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  • cast alum ?'s for the new guy.

    Hello all
    I have been in the process of getting my small foundry going and am ready to address the anodizing line I need to launch my product. I am not into re-inventing the wheel here so I will ask a few questions I can not find the answers to online. I will be using 6061 for my alloy as it seems to ano very well. any help from you folks will help me choose the right products.
    1) how critical is the cathode material ie 1000/6000 series or lead and what ratio do you recomend? My product has 24 sqin per piece I would like to do them 10 at a time if I can afford the rectifier
    2) how much space should be between the the anode and catode in the bath 2" or so?
    3) does the entire part need to be immersed in the bath? only a portion of my products needs the benifits of anodization. This will help with the loss of conductivity I hear about so much......
    4) how many amps per sq ft do you recomend.
    5) I am going to have tanks fabricated locally, Can I use silicone to seal down air lines and heat exchanger parts in the ano bath?
    6) do the cathode plates get very hot or are they about the same as the bath temp? I ask because I need to determine the plastic required for tanks based on service temps. I do not expect to do anything much hotter than 120f.
    7) What about the "Bright dip" I read about on the enemy web site? Is this hocus pokus or do you have something like it?
    Thats enough for now thanks for your time in advance Will

  • #2
    If you looked at the online manual and the LCD instructions you could have found all of your answers.

    1. The cathode surface area should be at least as large as the work (anode) surface area. It does no harm for the cathode to be much larger.
    Cathode material can be nearly any alloy of aluminum, lead, or titanium.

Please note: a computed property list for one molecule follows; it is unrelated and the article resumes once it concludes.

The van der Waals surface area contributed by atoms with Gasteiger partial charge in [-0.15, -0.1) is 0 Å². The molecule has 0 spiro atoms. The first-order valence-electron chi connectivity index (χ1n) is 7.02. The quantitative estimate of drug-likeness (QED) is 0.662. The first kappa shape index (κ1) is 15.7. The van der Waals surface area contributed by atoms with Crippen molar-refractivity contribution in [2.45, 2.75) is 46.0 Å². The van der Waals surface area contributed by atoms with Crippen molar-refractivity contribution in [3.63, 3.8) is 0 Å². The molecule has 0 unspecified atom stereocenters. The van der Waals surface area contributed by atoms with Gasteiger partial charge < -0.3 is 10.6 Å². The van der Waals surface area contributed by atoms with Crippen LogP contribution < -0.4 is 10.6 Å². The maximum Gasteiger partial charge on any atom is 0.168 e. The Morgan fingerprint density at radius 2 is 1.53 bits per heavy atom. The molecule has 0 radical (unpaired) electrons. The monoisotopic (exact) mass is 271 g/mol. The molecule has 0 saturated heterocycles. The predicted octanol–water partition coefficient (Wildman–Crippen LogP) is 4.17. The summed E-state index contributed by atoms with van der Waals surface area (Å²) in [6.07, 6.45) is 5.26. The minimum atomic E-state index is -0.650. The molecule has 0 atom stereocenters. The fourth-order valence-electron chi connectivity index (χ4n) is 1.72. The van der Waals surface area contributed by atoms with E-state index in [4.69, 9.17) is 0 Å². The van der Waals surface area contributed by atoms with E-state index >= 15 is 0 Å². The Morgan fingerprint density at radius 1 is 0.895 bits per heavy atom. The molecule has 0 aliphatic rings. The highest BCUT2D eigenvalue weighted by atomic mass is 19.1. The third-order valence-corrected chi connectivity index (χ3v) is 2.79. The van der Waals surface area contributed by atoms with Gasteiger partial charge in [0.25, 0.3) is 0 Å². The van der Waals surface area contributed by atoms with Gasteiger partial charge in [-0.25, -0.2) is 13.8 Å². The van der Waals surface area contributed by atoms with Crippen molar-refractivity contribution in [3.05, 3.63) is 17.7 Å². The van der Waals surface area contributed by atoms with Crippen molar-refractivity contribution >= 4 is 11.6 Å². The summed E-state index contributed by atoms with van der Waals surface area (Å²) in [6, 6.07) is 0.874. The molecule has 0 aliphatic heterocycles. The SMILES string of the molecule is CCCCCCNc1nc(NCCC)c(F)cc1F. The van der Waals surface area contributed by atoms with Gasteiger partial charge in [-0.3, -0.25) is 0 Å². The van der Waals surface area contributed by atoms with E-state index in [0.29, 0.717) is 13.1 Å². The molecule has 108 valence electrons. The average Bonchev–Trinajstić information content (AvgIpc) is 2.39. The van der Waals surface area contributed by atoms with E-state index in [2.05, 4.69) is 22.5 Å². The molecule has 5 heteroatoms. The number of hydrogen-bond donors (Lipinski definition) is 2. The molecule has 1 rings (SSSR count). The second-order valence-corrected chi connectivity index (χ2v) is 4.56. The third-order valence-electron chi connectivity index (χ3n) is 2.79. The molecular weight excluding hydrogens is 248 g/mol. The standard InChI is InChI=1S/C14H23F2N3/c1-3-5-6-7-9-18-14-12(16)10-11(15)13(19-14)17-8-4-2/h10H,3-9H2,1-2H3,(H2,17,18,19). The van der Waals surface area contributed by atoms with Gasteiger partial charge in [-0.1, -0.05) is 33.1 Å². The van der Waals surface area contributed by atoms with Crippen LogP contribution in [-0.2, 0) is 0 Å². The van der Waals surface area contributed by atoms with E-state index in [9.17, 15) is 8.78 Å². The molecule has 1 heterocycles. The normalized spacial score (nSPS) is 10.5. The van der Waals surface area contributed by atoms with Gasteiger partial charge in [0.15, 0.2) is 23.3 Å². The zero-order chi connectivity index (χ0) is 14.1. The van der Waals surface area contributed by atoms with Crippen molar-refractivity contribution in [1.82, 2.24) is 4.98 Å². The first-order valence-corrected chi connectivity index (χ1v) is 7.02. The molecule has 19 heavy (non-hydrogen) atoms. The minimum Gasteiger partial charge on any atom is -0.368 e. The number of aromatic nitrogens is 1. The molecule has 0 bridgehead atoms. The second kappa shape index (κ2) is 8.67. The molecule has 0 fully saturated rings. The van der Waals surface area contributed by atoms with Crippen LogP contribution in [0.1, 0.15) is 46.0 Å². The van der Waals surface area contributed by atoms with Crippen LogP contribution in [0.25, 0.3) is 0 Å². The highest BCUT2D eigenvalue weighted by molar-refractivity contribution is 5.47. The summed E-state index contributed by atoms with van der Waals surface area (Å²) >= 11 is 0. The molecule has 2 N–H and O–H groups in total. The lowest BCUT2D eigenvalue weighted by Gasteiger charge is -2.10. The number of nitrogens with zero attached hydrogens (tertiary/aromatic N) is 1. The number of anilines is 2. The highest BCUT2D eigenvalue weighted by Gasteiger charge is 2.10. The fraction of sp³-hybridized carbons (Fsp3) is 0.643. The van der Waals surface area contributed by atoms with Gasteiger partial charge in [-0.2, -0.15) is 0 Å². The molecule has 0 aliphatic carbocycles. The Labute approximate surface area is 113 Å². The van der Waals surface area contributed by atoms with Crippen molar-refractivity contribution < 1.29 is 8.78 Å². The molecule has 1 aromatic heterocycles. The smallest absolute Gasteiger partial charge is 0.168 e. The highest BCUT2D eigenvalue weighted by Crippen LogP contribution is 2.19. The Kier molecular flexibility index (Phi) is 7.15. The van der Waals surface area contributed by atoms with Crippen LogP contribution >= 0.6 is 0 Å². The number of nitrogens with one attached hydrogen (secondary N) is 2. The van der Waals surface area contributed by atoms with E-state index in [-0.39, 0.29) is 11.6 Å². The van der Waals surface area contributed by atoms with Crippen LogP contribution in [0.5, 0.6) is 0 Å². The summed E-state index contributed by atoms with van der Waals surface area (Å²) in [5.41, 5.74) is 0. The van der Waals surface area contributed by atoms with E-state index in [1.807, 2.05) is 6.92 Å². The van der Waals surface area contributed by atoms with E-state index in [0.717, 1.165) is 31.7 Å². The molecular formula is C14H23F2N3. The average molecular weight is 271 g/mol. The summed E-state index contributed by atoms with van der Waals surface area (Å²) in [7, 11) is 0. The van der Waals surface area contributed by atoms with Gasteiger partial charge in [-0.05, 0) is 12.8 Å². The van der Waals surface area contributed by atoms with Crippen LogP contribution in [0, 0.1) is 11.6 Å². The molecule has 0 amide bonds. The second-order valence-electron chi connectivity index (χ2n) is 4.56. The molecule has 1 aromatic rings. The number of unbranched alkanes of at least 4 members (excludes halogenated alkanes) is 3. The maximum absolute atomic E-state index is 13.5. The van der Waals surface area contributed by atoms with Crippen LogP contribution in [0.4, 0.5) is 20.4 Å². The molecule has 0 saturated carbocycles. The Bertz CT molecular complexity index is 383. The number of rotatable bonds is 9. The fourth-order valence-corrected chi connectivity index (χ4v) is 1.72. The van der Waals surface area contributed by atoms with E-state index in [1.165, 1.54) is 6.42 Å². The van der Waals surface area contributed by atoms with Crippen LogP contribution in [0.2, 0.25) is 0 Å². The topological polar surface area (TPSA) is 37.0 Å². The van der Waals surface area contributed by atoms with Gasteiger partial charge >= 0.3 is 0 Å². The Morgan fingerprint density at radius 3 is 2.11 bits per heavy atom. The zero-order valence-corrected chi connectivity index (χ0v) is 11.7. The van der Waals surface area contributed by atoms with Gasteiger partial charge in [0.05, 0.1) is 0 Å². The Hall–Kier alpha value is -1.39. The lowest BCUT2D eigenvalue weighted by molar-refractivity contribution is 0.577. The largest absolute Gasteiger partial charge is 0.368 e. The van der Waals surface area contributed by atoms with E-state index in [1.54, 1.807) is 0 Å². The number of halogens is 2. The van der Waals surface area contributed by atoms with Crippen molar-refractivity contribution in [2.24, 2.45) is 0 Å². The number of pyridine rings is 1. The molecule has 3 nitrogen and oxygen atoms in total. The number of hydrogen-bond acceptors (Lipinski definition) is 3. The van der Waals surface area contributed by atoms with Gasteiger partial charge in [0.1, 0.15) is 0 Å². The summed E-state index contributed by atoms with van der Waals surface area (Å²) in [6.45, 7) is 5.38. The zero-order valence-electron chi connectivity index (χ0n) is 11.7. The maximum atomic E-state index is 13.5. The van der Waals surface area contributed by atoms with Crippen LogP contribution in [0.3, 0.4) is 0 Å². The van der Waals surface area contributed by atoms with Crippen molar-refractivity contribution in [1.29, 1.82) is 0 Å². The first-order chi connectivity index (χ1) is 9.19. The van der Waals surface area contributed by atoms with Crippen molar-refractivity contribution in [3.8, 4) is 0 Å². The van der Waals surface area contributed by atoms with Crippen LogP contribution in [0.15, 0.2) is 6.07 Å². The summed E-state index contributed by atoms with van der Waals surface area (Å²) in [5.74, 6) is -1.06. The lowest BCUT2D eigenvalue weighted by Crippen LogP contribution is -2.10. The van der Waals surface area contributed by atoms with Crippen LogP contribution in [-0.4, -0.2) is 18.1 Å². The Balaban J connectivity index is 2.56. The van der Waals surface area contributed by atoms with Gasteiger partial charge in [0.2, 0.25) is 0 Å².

Your 240 sq.in. total parts area would require 15V peak at 10A continous at a current density of 6A/sq.ft..

    2. 3" minimum distance from the work and any cathode surface. More distance doesn't hurt.

    3. The part not immersed won't anodize of course. If the anode connection stays out of the electrolyte you will have few problems with connection degradation, and you can use ordinary alligator clips or whatever.

    4. The current density depends on what you want; do you want to enhance dyeing, anodizing speed, coating durability, or equipment cost?
    Asking "how many amps" is just as meaningless as asking "how many volts". The required current density determines both.

    5. I don't know.

    6. The cathode had better remain at the same temperature as the electrolyte. If anything is getting hot in the anodizing tank you are doing something seriously wrong. If the anodizing tank ever gets over 75 deg. F. your power dissipation is way too high, and your anodization will suffer greatly.

    7. I wasn't aware of an "enemy website".
    Are you referring to a deoxodation/desmutting dip? Using this would be a good idea with castings or forgings. I use Caswell's desmut with good results.

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    • #3
      Thanks for the info!

      Thanks for the info. I did not have access to the manual when I posted as I have not yet purchased product from you folks. I asked first to make an educated purchase. I have since paid for the manual and am unable to get it downloaded......I will take that up with tech support. When I spoke of the enemy I was referering to your compitition and all the posts on these forums about the bad service people have recieved. I have a real problem with companys that provide bad customer service. I need to put together a small production line. Consistancy is the key from both the user and the products. I hope I have come to the right place. I will get back and post the results when I get my hands on the manual and get this up and running.
      Thanks again 8knots

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      • #4
        8knots,

        I have had only good service from Caswell. I can't count the number of horror stories I have heard about Hobby Plating ripping people off!


        Later,
        Tim

        Comment


        • #5
          Hobbyplating contact info...cell block H

          I'm one of the latest to be ripped off from hobbyplating.com. What started out as really good service and support went south quickly. I only got about half of my last order. I did track down the owner to a jail cell in Maryland. If anybody needs to file a complaint about fraud, I have the contact information to do so. I don't want to get into it very deep but I was told by the detective they have found 8 alias identities on the owner so far. There are 10 people filing suit (including myself) as of 11/19/03 just on the fraud charges alone. Contact Detective Michael Cunningham @443.309.0194. I hope this will hope others as it has myself.

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